CH4 fluxes were analyzed using MIXED procedure of the Statistical Package for Social Science (SPSS 13.0 for Windows, 2003) [11], to test experimental different in CH4 fluxes. Replicate flux measurements were averaged by the sampling point for each grazing plot. Stocking rate, year, period and all possible interactions were treated as fixed effects, with the grazing plot of each stocking rate as a random effect, and sampling date as the repeated measure with the grazing plot used as the subject. The best fit covariance structure was determined to be compound symmetry. The data was examined for homogeneity of variances (Levene statistic test) and for normal distribution (Kolmogorov-Smirnov test) before analysis. All data was adjusted using log transformation (+1) after test. This transformation is usually applied when observed values were zero. The model testing interactive effects of stocking rate, period and year for CH4 flux and their degrees of freedom are shown in Table 2. Paired means of significant differences in treatments were determined using Fisher's least significant difference (LSD) statistic. To test the correlations between soil temperature, moisture and CH4 fluxes, Pearson's correlation analysis was performed. Linear and quadratic regression analysis was used to test the possible dependency of CH4 fluxes on soil moisture and temperature. R2 (square of Pearson correlation coefficient) value was used to decide the best fitted function (linear or quadratic). All significances mentioned in this paper are at the P = 0.05 level.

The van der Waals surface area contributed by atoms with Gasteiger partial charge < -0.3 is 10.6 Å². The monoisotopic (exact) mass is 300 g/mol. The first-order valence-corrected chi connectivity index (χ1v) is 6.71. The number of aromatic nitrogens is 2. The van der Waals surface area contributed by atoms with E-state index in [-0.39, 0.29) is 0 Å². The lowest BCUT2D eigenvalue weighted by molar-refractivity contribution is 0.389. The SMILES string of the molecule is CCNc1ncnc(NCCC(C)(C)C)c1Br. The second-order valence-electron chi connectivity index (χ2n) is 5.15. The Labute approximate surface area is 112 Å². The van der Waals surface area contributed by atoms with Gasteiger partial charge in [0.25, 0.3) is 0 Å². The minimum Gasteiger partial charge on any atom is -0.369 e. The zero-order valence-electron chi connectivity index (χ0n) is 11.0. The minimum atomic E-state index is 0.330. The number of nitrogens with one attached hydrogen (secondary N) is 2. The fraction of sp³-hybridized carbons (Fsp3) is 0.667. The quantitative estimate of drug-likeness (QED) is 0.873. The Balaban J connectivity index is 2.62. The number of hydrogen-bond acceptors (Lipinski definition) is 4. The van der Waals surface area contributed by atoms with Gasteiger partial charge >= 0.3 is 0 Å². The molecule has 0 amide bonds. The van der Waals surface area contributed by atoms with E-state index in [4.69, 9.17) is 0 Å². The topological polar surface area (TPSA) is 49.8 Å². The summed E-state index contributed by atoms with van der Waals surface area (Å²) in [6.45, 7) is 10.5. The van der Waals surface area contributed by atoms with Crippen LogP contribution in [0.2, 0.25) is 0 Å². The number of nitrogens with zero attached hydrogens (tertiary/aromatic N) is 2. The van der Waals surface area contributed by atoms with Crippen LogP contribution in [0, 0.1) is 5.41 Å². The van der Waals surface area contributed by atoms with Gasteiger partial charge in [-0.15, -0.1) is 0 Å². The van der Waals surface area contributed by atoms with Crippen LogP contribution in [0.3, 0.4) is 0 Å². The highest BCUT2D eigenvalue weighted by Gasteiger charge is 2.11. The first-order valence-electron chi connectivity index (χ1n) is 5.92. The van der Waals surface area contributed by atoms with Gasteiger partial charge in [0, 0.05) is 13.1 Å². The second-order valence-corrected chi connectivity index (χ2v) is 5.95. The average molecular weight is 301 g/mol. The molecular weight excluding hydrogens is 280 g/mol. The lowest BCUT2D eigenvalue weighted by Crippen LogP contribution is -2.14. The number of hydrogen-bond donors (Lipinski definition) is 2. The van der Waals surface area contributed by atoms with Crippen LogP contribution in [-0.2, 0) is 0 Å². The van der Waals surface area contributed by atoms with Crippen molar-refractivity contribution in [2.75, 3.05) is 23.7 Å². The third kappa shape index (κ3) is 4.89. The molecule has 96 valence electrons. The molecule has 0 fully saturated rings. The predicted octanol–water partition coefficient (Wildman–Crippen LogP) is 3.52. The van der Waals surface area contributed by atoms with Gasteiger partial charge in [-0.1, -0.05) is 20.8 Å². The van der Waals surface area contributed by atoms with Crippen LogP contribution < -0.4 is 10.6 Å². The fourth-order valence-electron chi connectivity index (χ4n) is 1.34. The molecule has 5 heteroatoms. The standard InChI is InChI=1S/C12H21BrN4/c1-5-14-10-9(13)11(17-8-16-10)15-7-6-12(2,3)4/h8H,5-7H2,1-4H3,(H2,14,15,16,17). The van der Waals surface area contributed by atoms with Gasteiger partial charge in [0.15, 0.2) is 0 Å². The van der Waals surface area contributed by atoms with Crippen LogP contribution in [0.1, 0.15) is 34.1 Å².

Table 2. MIXED model testing interactive effects of stocking rate, period and year for CH4 flux and their degrees of freedom.


Effect of freeze-thaw events on CH4 exchange

Soil CH4 fluxes were not affected (P = 0.646) by year in our study. Averaged over 2 years, CH4 fluxes in the freeze-thaw period were −67.13 µg CH4-C m−2 h−1 and −66.40 µg CH4-C m−2 h−1 for periods I and II respectively (Figure 2A).

Figure 2. Comparison of CH4 uptake in desert steppes during the spring thaw period.

The data shown in (A) represent the mean values for two years at different sites. The data illustrated in (B) are mean values for two periods at different sites. The data shown in (C) represent the mean values for four treatment groups. Different lowercase letters indicate significant differences among groups. NG, LG, MG, and HG are non-grazing, light grazing, moderate grazing, and heavy grazing, respectively.

CH4 uptake of soil was affected by freeze-thaw events. Mean CH4 fluxes were significantly increased in period ΙI (−83.07 µg CH4-C m−2 h−1) compared to period I (−7.51 µg CH4-C m−2 h−1) (Figure 2B). The soil surface was covered with patched snow until the start of period II. The soil surface of the NG and LG plots even had a thin layer of ice derived from thaw-refreezing that could be observed during period I. We did not measure CH4 fluxes in the snow and ice sites for this experiment. Therefore, it remains unclear whether these snow patches and ice layers affect CH4 fluxes.

Influence of stocking rates on CH4 exchange